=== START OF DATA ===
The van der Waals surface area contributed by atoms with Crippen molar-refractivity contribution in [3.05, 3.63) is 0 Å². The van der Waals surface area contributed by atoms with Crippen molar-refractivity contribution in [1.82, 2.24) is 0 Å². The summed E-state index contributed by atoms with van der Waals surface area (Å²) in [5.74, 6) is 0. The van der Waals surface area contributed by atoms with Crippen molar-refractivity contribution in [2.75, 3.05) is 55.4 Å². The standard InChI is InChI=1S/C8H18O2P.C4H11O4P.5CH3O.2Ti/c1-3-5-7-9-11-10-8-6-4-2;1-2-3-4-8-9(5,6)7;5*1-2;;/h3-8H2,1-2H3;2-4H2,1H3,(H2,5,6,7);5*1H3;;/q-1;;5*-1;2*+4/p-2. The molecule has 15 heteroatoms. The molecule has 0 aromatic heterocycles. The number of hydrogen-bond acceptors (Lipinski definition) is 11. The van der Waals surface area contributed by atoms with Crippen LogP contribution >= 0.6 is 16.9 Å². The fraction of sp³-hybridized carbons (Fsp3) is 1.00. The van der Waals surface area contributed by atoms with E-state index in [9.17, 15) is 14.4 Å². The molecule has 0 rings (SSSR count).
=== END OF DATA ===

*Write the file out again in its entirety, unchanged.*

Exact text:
The van der Waals surface area contributed by atoms with Crippen molar-refractivity contribution in [3.05, 3.63) is 0 Å². The van der Waals surface area contributed by atoms with Crippen molar-refractivity contribution in [1.82, 2.24) is 0 Å². The summed E-state index contributed by atoms with van der Waals surface area (Å²) in [5.74, 6) is 0. The van der Waals surface area contributed by atoms with Crippen molar-refractivity contribution in [2.75, 3.05) is 55.4 Å². The standard InChI is InChI=1S/C8H18O2P.C4H11O4P.5CH3O.2Ti/c1-3-5-7-9-11-10-8-6-4-2;1-2-3-4-8-9(5,6)7;5*1-2;;/h3-8H2,1-2H3;2-4H2,1H3,(H2,5,6,7);5*1H3;;/q-1;;5*-1;2*+4/p-2. The molecule has 15 heteroatoms. The molecule has 0 aromatic heterocycles. The number of hydrogen-bond acceptors (Lipinski definition) is 11. The van der Waals surface area contributed by atoms with Crippen LogP contribution >= 0.6 is 16.9 Å². The fraction of sp³-hybridized carbons (Fsp3) is 1.00. The van der Waals surface area contributed by atoms with E-state index in [9.17, 15) is 14.4 Å². The molecule has 0 rings (SSSR count).